A YesMasters Mantra & How You Achieve Big Dreams


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The Real Estate Vortex is the framework of a high 6 or 7-figure business. Like a swirling storm, it attracts business to its center. And at the core of the Real Estate Vortex is YOU. You are the eye of the storm (where it’s calm).

The YesMasters Mantra: “I am the eye of the storm. I remain calm & centered regardless of anything.”

How do you make more money & achieve big dreams?

First, you have to learn to dream bigger. The way you do that is through EXPOSURE.

Expose yourself to more expensive things, higher accomplishments, bigger achievers. This helps you realize that what you used to think impossible is actually possible.

But here’s the problem…

Subconsciously, we try to justify not having something nice because we can’t afford it. We create a story in our heads and tell ourselves that we don’t want it, in order to justify why we don’t have it.

If you want to make money, you have to dream bigger. Are you up for the challenge?


Full Transcript

What is this?

This is The Real Estate Vortex. Who is this?


This is not me, this is you. Okay? This is you. You are the energy core of the vortex. Now a vortex is a giant swirling motion that draws everything into its center. Now, you guys have seen hurricanes, you’ve seen tornadoes. The outside, all of the vortex on the outside, there is massive motion, there is chaos, turmoil. But what is this? What’s in the center? It’s absolutely calm, right? When you go into the eye of the storm, there it is… calm.

So, here is the mantra that I want you just to think as you go into this. 

In fact, write this down in your journal. I think it’s brilliant. I am the eye.

I am the eye of the-

I am the eye…

Of the storm.

… of the storm.

Giddy up.

Write it down. I am the eye of the storm.

I remain calm and centered regardless of anything. I am the eye of the storm. I remain calm and centered regardless of anything. I am the eye of the storm. I remain calm and centered regardless of anything. Okay guys.

How do you achieve big dreams? 

How many of you feel like you need to learn how to dream bigger? That’s it. Do you feel it or not? Do you feel like you need to learn to dream bigger?

Oh, absolutely.

How do you create bigger dreams? The way you create bigger dreams is exposure. Got to expose yourself to nicer shit. Got to expose stuff. Expose yourself to bigger shit, to bigger achievers, to what’s possible, to higher accomplishments. Darlene, after you get my coffee made, would you bring me some Robb Reports?

Yes. I’ll bring them right now.

Thank you. So one is exposure, over and over and over again.

What’s that?

The rich people magazine, Robb Report.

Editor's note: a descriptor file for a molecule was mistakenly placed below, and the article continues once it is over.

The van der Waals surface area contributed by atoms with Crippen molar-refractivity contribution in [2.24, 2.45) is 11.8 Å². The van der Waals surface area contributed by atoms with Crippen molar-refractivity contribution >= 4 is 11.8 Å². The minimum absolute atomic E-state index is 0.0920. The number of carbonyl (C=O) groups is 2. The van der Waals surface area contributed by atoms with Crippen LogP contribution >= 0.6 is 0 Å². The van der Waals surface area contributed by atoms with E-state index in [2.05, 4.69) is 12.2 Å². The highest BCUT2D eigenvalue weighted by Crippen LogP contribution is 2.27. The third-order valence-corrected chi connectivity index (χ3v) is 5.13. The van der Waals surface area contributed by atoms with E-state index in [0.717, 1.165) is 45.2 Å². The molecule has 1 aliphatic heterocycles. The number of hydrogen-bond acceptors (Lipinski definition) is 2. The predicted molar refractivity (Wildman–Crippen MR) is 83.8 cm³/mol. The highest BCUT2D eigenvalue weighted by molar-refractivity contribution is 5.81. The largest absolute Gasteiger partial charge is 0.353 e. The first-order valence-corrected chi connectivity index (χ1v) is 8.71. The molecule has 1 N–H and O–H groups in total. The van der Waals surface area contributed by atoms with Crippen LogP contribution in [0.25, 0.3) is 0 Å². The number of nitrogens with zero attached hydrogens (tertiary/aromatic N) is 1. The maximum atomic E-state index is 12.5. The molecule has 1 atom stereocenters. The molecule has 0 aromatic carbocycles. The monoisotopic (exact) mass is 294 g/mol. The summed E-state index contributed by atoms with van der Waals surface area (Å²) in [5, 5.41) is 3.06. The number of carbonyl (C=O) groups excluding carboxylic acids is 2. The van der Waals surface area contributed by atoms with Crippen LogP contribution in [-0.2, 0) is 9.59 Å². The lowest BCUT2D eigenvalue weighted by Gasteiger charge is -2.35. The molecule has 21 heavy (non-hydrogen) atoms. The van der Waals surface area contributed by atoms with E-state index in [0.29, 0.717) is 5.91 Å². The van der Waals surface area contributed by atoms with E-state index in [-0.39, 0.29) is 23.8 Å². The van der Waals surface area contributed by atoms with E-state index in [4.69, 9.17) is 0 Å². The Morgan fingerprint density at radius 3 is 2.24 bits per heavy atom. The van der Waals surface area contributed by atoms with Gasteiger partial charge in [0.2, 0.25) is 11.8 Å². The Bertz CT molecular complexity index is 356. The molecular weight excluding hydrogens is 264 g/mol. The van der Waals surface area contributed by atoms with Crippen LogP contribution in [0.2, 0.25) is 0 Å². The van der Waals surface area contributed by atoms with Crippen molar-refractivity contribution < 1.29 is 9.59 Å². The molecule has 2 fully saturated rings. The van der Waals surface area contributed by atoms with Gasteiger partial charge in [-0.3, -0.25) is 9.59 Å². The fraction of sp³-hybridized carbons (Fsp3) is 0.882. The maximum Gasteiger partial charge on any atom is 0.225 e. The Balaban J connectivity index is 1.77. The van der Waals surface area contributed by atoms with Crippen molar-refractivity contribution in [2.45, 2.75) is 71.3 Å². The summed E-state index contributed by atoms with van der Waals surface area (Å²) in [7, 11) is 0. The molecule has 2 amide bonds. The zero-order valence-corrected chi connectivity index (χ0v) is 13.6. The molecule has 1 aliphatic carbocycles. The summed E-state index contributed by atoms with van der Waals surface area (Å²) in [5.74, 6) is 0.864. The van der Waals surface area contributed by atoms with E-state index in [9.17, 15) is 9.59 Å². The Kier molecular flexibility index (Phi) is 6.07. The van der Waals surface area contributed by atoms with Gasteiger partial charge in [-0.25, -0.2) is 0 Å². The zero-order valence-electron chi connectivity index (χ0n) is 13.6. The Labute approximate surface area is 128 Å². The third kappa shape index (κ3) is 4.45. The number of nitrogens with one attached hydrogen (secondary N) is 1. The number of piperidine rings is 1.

Yeah. Isn’t that interesting. You call it the rich people magazine.

Uh-huh. Isn’t it?

I said you call it the rich people magazine.

I really want.

Just showing you the difference.

What’s that?

It isn’t just showing you expensive stuff. It’s listings of houses and stuff like that? The Robb Report.

Expensive stuff.

The Robb Report, I call it the toy store. It’s a toy catalog for people that have enough money that they don’t ask, “How much is it?” That’s what I call it.

One last question.

I have a question. So, I’m kind of like, does it never get to a point where you feel the things that you desire are unnecessary because I have to, in essence, have an attachment to the item in order to fill the need to keep it.

Of course.

Or like your table. If it were some material in it, that reminded me of something. You know what I’m saying? I like to feel tied to the things that I have. So, me just having a whole bunch of stuff that doesn’t really excite me. Sort of like experiences, yes. And then things that have-


… sentimental value. But, other than that? So, I don’t know, exposure to get more experiences will work for me.

I don’t know. But here’s what I also know…

It’s your dream.

That a lot of our stories, because that’s your story. It doesn’t mean it’s a good story or bad story. That’s just my story. Your story is I don’t really want a lot of stuff unless it has some meaning to me.


Okay? How much money is too much money to spend on a bed?

Well, there’s never enough.

There’s no such thing.

What’s that?

You can never spend too much money on a bed.


What’s a bed?

And it is subjective.

I value my sleep. I can never sleep too much.

There’s some people who spend like are you talking about mattress or are you talking about…

Well, as part of a bed.

People spend like a hundred thousand dollars on that.


My boyfriend’s an interior designer for celebrities and they spend $30,000, $50,000 on mattresses all the time.

And why do they do that?

Well, some want to have the best of the best or two, they actually feel that the higher quality gives them better sleep and sleep’s important to them. And that’s also a bunch of different stuff that could go into it.

You’re going to spend a third of your life-


And the way you spend that time matters to your recovery. Good sleep, good recovery. And we are learning this more and more all the time. Usain Bolt, who is Usain Bolt?


Guy’s been through a lot.

He’s the fastest.

Yeah, he was. Is he still the world record holder of the hundred-meter dash?

I feel someone got close or does he still hold it?

No, he still holds it.

I used to hold the…

So, we’ll just say he’s the fastest man ever recorded to put on shoes. How’s that?


So, here’s what he says about recovery. He says 80% of my training is recovery. 

So, what they’re discovering about high performers, high achievers, not just in the performing athletics but in anything is their ability to recover. Their ability to recover, and a good bed helps that process. They also talk about the quality of your sheets, the weight of your comforter or whatever. And then the other basics act the same as preference for some. And there’s just some things like optimal temperatures for sleeping. For getting good, deep, the right kind of sleep, the cooler it is, actually, your body recovers better.